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  • Rocky Mount Telegram

    Teen is one of Hertford's newest full-time entrepreneurs

    By Vernon Fueston The Perqumans Weekly,


    HERTFORD — Dayne Colson is one of Hertford’s newest entrepreneurs.

    That’s hardly a rare distinction with the town on the commercial upswing, but Colson, an advertising specialty manufacturer and a new investor in commercial real estate, just graduated from high school. He is only 18 years old.

    Colson runs Dayne’s Designs out of the old Country Corner Cafe Building at the intersection of Cypress Stretch Lane and Grub Street. He just took a mortgage on the building to house the equipment he’s already gathered after three years in business.

    Dayne’s Designs makes just about anything that can be personalized or have a company logo imprinted on it: team jerseys, T-shirts, drink cups, bracelets, uniform shirts and — his personal favorite — dog waste bags. He says it’s a great giveaway promotion for canine groomers.

    “I tell my good customers before you purchase anything online or anything like that, just ask me for a quote first. Some of the things you wouldn’t think of, I can get,” Colson says, showing off a personalized silicone wristband. “All different types of stuff. I tell people to ask me first if it’s something you can put your logo on.”

    That kind of can-do attitude propelled Dayne’s Designs from an experimental money-making hobby he started, making personalized items with his mom’s Cricut vinyl cutting machine when he was 15 into a full-time business before he was out of high school. In fact, by the time he was a senior at Perquimans County High School, Colson was finding school a drag on his career.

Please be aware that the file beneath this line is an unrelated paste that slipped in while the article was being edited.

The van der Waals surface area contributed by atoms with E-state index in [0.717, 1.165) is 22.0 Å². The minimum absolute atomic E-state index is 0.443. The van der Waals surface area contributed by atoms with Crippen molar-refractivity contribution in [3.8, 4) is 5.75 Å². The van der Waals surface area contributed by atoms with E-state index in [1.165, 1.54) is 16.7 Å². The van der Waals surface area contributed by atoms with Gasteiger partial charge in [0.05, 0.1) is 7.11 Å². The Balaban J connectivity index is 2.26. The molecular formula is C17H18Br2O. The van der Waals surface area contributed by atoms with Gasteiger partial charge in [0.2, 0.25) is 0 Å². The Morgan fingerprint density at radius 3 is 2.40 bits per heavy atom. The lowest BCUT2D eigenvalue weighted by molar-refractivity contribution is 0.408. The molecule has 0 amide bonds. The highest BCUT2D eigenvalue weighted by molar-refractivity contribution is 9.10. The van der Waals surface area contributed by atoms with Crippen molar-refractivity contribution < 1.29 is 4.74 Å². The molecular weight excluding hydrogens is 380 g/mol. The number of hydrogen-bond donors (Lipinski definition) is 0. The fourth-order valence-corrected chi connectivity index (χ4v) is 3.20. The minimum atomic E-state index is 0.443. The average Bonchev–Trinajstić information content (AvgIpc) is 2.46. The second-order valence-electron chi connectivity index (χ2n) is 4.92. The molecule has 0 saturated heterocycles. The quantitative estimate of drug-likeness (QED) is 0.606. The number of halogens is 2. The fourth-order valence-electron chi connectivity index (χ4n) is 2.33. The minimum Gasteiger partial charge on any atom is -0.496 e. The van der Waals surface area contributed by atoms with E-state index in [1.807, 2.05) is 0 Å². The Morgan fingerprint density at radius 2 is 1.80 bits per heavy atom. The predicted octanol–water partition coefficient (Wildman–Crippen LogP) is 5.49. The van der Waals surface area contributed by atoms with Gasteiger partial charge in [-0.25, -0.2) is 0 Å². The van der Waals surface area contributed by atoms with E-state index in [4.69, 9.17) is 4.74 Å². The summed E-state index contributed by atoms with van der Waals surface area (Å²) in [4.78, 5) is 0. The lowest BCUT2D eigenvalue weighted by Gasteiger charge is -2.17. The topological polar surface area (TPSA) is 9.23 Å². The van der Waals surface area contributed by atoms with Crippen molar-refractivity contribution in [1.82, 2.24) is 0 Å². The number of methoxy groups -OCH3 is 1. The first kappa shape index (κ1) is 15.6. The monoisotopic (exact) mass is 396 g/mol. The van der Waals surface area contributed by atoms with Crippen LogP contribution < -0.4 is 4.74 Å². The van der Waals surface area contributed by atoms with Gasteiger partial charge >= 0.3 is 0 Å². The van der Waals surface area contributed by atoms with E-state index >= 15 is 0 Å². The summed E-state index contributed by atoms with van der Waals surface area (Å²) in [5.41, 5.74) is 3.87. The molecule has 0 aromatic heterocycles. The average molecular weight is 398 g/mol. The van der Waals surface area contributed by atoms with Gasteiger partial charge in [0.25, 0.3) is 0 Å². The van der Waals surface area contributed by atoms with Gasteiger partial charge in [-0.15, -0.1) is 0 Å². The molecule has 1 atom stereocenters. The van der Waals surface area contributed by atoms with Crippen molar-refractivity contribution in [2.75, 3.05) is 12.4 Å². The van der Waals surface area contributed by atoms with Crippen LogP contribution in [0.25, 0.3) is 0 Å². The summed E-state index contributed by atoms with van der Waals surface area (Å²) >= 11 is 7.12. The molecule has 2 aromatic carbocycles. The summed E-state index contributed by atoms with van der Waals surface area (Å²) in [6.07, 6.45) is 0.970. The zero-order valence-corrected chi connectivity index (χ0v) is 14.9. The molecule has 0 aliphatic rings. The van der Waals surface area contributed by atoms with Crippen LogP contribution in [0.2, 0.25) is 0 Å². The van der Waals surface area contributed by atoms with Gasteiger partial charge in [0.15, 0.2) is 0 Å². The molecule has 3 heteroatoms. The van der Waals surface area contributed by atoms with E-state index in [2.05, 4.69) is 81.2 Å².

He’d worked hard academically, so he only had one credit to earn in his last year of high school. Colson received permission to earn one credit for his work experience, signing the forms in his guidance counselor’s office as both student and employer.

    His first serious projects were done more as favors for worthy local charities, making personalized shirts and other items to raise money for people facing daunting medical costs. He said that got his name out there, and business has been building steadily ever since. Colson said he knows that drive is unusual for someone his age.

    “I never really saw a career path other than working for myself,” he said. “I really wanted to do this, operating my own business and doing things on my own. I still don’t see myself going back to that (working for someone else.)”

    Today, he sells to businesses in Pasquotank, Perquimans and Chowan counties as well as to local schools and sports teams.

    His shop boasts an embroidering machine, a heat-transfer imprinter, screen-printing equipment, and, of course, his mom’s old Cricut machine. He said he specializes in one-of-a-kind orders, work that other shops shun, applying a bit of youthful marketing savvy.

    “I do a lot of one-offs,” he says, pointing to an order waiting for pick-up. Colson said filling a one-of-a-kind order already led to a second contract for further work. He called such work “investments.”

    If Colson can’t do the job himself, he has agreements with other local manufacturers who can. A local laser engraver can do anything from etched faux leather patches on a baseball cap to imprinting on drink cups, for instance. Colson also said he can arrange to bring just about any technology to bear on a project that a customer can imagine.

    Colson said that he lives at home, keeping his expenses down while he grows his business. He called his recently acquired shop a “fixer-upper,” so he foresees hard work ahead while he concentrates on paying off his short-term mortgage. After that, Colson said he sees smooth sailing for his fledgling business.

    He’s also looking ahead. Part of the building still has a functioning kitchen left over from the former restaurant that occupied it. He keeps that in place in case the opportunity arises to bring a tenant, making him a landlord.

    But he did allow himself one perk after successfully moving into his new building. He gave himself a year-end bonus: a pickup truck he keeps parked outside the shop.

    He is 18 years old, after all.

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